Friday, September 27, 2013

This is an attempt to be one of the super-cool, counter-cultural bloggers that every internet head aspires to be. I realize this probably isn't going to go very far, I'm a realist; however, I really want to put forth some effort.

So here we go. (This is going to be a long post. Don't say I didn't warn you...)

My name is Taylor Smith and I am becoming a Jew.

Rewind to last November
(if I was a cool video editor this is where I'd post a video of the yearly cycle rewinding in a fast pace accompanied by the all-too-familiar rewinding sound)

Scratch that... rewind to five years ago
(Again, insert video here)

The year was 2008. I was 18 years old young and my human geography class took a field trip to a Catholic and a Lutheran church, a Muslim mosque, and (you guessed it) a Jewish synagogue.

I'm not afraid to admit that I payed little-to-no attention when we were at the Catholic and Lutheran churches. It just didn't interest me. Sure the history and art in the churches was cool... but that was about it. It wasn't like I was learning anything new by visiting these churches. Both were Christian establishments-- I'd heard the story before.

So after we went to the Christian churches we headed on over to Temple B'Nai Israel
Photo credit,
Photo credit,
 which was in Downtown Victoria. It's safe to say that I've never been into a Jewish place of worship. I had driven by the temple many times on my way home and the building had always interested me; and, the Jewish people have always interested me as well. Dr. Gary Branfman, the father of one of my classmates, led the educational presentation at the synagogue and I listened to every second of it. I was fascinated by the basic difference between Christianity and Judaism: the absence of a messiah. Jesus Christ played no role in the religion. There was no Holy Trinity; God was not the father, the son, or the holy ghost.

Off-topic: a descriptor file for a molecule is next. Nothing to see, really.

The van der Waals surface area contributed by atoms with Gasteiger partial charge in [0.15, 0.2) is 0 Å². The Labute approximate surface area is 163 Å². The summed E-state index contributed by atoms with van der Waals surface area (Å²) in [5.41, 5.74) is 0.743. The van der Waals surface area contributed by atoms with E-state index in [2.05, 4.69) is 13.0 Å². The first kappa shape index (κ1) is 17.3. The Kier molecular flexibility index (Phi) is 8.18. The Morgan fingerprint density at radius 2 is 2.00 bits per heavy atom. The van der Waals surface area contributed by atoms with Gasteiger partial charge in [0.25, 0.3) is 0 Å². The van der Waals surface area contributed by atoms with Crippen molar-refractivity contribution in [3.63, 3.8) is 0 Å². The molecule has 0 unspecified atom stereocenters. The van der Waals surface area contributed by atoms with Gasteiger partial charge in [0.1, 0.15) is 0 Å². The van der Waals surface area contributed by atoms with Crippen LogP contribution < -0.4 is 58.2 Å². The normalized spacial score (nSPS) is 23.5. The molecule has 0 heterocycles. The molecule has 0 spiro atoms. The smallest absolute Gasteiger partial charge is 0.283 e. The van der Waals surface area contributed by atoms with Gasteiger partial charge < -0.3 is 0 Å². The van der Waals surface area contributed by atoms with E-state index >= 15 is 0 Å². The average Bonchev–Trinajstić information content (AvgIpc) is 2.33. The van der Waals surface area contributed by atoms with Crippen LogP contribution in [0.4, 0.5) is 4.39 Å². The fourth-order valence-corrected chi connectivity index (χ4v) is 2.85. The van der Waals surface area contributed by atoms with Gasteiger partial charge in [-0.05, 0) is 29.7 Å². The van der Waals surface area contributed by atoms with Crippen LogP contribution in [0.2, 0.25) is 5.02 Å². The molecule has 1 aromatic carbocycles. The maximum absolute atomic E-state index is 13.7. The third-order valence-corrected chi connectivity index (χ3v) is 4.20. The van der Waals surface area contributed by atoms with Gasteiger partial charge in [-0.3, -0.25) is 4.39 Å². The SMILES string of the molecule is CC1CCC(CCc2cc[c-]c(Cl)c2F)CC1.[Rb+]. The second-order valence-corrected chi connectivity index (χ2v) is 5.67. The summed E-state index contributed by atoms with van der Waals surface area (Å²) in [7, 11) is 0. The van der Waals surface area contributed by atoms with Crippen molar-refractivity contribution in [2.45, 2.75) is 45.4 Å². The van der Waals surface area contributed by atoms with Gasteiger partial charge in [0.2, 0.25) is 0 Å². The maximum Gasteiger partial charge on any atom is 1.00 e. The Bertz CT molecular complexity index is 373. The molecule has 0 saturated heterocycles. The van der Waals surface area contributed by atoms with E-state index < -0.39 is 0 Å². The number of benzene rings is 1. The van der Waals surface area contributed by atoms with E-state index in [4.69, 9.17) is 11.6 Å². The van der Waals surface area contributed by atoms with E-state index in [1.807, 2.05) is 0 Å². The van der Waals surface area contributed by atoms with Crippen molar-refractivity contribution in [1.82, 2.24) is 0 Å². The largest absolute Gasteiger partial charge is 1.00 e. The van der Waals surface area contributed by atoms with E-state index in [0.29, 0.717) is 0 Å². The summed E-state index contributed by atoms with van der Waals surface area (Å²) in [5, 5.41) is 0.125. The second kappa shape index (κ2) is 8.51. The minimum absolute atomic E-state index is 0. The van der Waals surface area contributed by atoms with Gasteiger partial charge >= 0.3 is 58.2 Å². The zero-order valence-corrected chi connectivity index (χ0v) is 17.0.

This was a novel idea to me. Growing up in South Texas, Jesus is someone that you hear about A LOT. He's someone you start studying in bible/Sunday school at a very young age. If you ever-so-much as mention that you might be questioning the validity of his story, or the fact that he rose from the dead after crucifixion you were ostracized by friends, parents of friends, parts of the community, you get the picture.

As Dr. Branfman spoke, I found myself wanting to study this religion more. Search about it on Wikipedia and so forth. We left the synagogue, went to the Muslim mosque, which I won't discuss here because it plays no role in this story. (The place was cool and the people were nice. Here's a pic).

Photo credit: Victoria Advocate
Photo credit, Victoria Advocate
I'm not sure what happened after that. And by that I mean I'm not sure why I didn't start looking in to it then, because I should have. I suppose I was just preoccupied with finishing out my senior year, graduating, high school, whatever else people fixate on when they're 18 and about to graduate.

Fast forward to fall of 2008. I'm a freshman at Texas State University. By happy chance I got involved in an organization called RHA and one of the officers was Jewish. I found this out because someone made a very tasteless Holocaust joke and she flipped out. This is how I found out that Sara Tesson was a Jew.